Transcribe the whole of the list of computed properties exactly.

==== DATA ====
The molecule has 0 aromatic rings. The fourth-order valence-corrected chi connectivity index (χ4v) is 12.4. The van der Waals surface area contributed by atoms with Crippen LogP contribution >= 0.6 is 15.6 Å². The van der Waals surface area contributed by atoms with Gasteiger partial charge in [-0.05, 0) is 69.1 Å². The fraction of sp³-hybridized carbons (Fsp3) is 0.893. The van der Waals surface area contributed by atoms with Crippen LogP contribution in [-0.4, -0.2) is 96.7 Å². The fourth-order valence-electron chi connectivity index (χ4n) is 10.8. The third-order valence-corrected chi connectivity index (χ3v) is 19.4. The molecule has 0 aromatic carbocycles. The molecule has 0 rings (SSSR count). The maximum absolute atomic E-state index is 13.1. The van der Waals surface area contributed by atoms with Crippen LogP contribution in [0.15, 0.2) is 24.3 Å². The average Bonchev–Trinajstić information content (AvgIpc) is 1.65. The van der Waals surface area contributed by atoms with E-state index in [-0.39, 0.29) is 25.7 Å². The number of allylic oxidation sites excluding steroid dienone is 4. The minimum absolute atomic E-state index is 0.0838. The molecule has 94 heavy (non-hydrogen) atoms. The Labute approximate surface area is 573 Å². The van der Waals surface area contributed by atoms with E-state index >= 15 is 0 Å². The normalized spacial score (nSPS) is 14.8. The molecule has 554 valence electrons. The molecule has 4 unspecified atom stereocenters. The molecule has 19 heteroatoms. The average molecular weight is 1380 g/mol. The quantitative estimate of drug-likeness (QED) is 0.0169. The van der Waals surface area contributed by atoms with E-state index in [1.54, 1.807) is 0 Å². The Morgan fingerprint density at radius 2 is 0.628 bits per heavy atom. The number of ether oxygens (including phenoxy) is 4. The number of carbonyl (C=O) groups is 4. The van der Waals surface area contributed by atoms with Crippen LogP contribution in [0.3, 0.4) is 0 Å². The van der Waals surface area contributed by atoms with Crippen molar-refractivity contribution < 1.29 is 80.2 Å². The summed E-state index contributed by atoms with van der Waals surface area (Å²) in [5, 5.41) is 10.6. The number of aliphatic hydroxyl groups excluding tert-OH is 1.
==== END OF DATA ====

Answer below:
The molecule has 0 aromatic rings. The fourth-order valence-corrected chi connectivity index (χ4v) is 12.4. The van der Waals surface area contributed by atoms with Crippen LogP contribution >= 0.6 is 15.6 Å². The van der Waals surface area contributed by atoms with Gasteiger partial charge in [-0.05, 0) is 69.1 Å². The fraction of sp³-hybridized carbons (Fsp3) is 0.893. The van der Waals surface area contributed by atoms with Crippen LogP contribution in [-0.4, -0.2) is 96.7 Å². The fourth-order valence-electron chi connectivity index (χ4n) is 10.8. The third-order valence-corrected chi connectivity index (χ3v) is 19.4. The molecule has 0 aromatic carbocycles. The molecule has 0 rings (SSSR count). The maximum absolute atomic E-state index is 13.1. The van der Waals surface area contributed by atoms with Crippen LogP contribution in [0.15, 0.2) is 24.3 Å². The average Bonchev–Trinajstić information content (AvgIpc) is 1.65. The van der Waals surface area contributed by atoms with E-state index in [-0.39, 0.29) is 25.7 Å². The number of allylic oxidation sites excluding steroid dienone is 4. The minimum absolute atomic E-state index is 0.0838. The molecule has 94 heavy (non-hydrogen) atoms. The Labute approximate surface area is 573 Å². The van der Waals surface area contributed by atoms with E-state index >= 15 is 0 Å². The normalized spacial score (nSPS) is 14.8. The molecule has 554 valence electrons. The molecule has 4 unspecified atom stereocenters. The molecule has 19 heteroatoms. The average molecular weight is 1380 g/mol. The quantitative estimate of drug-likeness (QED) is 0.0169. The van der Waals surface area contributed by atoms with E-state index in [1.54, 1.807) is 0 Å². The Morgan fingerprint density at radius 2 is 0.628 bits per heavy atom. The number of ether oxygens (including phenoxy) is 4. The number of carbonyl (C=O) groups is 4. The van der Waals surface area contributed by atoms with Crippen LogP contribution in [0.3, 0.4) is 0 Å². The van der Waals surface area contributed by atoms with Crippen molar-refractivity contribution < 1.29 is 80.2 Å². The summed E-state index contributed by atoms with van der Waals surface area (Å²) in [5, 5.41) is 10.6. The number of aliphatic hydroxyl groups excluding tert-OH is 1.